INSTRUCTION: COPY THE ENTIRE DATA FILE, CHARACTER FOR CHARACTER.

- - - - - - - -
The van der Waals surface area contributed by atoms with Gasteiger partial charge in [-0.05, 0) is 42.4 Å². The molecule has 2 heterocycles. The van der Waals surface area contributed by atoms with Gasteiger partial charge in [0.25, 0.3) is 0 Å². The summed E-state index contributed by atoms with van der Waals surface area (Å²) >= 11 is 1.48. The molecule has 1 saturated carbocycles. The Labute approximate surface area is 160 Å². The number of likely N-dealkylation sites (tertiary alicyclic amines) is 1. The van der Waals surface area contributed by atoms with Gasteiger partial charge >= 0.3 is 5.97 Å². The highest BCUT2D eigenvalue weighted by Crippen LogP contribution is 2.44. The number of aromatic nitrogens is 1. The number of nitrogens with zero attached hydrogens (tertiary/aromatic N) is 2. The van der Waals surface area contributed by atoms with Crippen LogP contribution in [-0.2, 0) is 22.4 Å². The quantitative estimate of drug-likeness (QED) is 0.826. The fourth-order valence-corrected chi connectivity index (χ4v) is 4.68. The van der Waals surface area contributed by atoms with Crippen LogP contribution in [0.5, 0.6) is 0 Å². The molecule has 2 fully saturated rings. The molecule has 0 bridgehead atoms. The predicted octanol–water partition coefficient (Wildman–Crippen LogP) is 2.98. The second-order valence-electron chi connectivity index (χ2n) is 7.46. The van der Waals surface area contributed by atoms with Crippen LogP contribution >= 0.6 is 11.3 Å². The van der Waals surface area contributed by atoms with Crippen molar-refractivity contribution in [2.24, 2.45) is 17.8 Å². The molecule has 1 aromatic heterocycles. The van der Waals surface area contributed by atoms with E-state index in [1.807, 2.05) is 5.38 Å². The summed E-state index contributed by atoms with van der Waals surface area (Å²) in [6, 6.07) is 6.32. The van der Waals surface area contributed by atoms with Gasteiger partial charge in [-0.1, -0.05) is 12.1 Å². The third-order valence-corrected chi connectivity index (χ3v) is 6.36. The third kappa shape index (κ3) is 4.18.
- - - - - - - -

The van der Waals surface area contributed by atoms with Gasteiger partial charge in [-0.05, 0) is 42.4 Å². The molecule has 2 heterocycles. The van der Waals surface area contributed by atoms with Gasteiger partial charge in [0.25, 0.3) is 0 Å². The summed E-state index contributed by atoms with van der Waals surface area (Å²) >= 11 is 1.48. The molecule has 1 saturated carbocycles. The Labute approximate surface area is 160 Å². The number of likely N-dealkylation sites (tertiary alicyclic amines) is 1. The van der Waals surface area contributed by atoms with Gasteiger partial charge >= 0.3 is 5.97 Å². The highest BCUT2D eigenvalue weighted by Crippen LogP contribution is 2.44. The number of aromatic nitrogens is 1. The number of nitrogens with zero attached hydrogens (tertiary/aromatic N) is 2. The van der Waals surface area contributed by atoms with Crippen LogP contribution in [-0.2, 0) is 22.4 Å². The quantitative estimate of drug-likeness (QED) is 0.826. The fourth-order valence-corrected chi connectivity index (χ4v) is 4.68. The van der Waals surface area contributed by atoms with Crippen LogP contribution in [0.5, 0.6) is 0 Å². The molecule has 2 fully saturated rings. The molecule has 0 bridgehead atoms. The predicted octanol–water partition coefficient (Wildman–Crippen LogP) is 2.98. The second-order valence-electron chi connectivity index (χ2n) is 7.46. The van der Waals surface area contributed by atoms with Crippen LogP contribution >= 0.6 is 11.3 Å². The van der Waals surface area contributed by atoms with Crippen molar-refractivity contribution in [2.24, 2.45) is 17.8 Å². The molecule has 1 aromatic heterocycles. The van der Waals surface area contributed by atoms with E-state index in [1.807, 2.05) is 5.38 Å². The summed E-state index contributed by atoms with van der Waals surface area (Å²) in [6, 6.07) is 6.32. The van der Waals surface area contributed by atoms with Gasteiger partial charge in [-0.1, -0.05) is 12.1 Å². The third-order valence-corrected chi connectivity index (χ3v) is 6.36. The third kappa shape index (κ3) is 4.18.